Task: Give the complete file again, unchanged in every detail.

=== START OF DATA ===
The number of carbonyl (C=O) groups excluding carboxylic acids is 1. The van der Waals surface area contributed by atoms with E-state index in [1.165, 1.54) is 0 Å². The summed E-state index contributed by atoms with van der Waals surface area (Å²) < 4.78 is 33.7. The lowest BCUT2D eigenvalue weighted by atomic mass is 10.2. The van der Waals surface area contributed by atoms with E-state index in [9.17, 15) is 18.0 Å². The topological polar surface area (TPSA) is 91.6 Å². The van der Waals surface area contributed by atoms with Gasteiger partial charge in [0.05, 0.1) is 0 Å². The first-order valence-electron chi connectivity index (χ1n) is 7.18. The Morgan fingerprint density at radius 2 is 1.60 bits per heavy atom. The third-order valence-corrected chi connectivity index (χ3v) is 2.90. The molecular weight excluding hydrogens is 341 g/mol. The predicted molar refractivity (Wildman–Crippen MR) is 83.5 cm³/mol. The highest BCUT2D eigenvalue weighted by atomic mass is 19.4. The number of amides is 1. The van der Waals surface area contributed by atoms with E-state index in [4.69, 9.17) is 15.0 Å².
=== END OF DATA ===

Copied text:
The number of carbonyl (C=O) groups excluding carboxylic acids is 1. The van der Waals surface area contributed by atoms with E-state index in [1.165, 1.54) is 0 Å². The summed E-state index contributed by atoms with van der Waals surface area (Å²) < 4.78 is 33.7. The lowest BCUT2D eigenvalue weighted by atomic mass is 10.2. The van der Waals surface area contributed by atoms with E-state index in [9.17, 15) is 18.0 Å². The topological polar surface area (TPSA) is 91.6 Å². The van der Waals surface area contributed by atoms with Gasteiger partial charge in [0.05, 0.1) is 0 Å². The first-order valence-electron chi connectivity index (χ1n) is 7.18. The Morgan fingerprint density at radius 2 is 1.60 bits per heavy atom. The third-order valence-corrected chi connectivity index (χ3v) is 2.90. The molecular weight excluding hydrogens is 341 g/mol. The predicted molar refractivity (Wildman–Crippen MR) is 83.5 cm³/mol. The highest BCUT2D eigenvalue weighted by atomic mass is 19.4. The number of amides is 1. The van der Waals surface area contributed by atoms with E-state index in [4.69, 9.17) is 15.0 Å².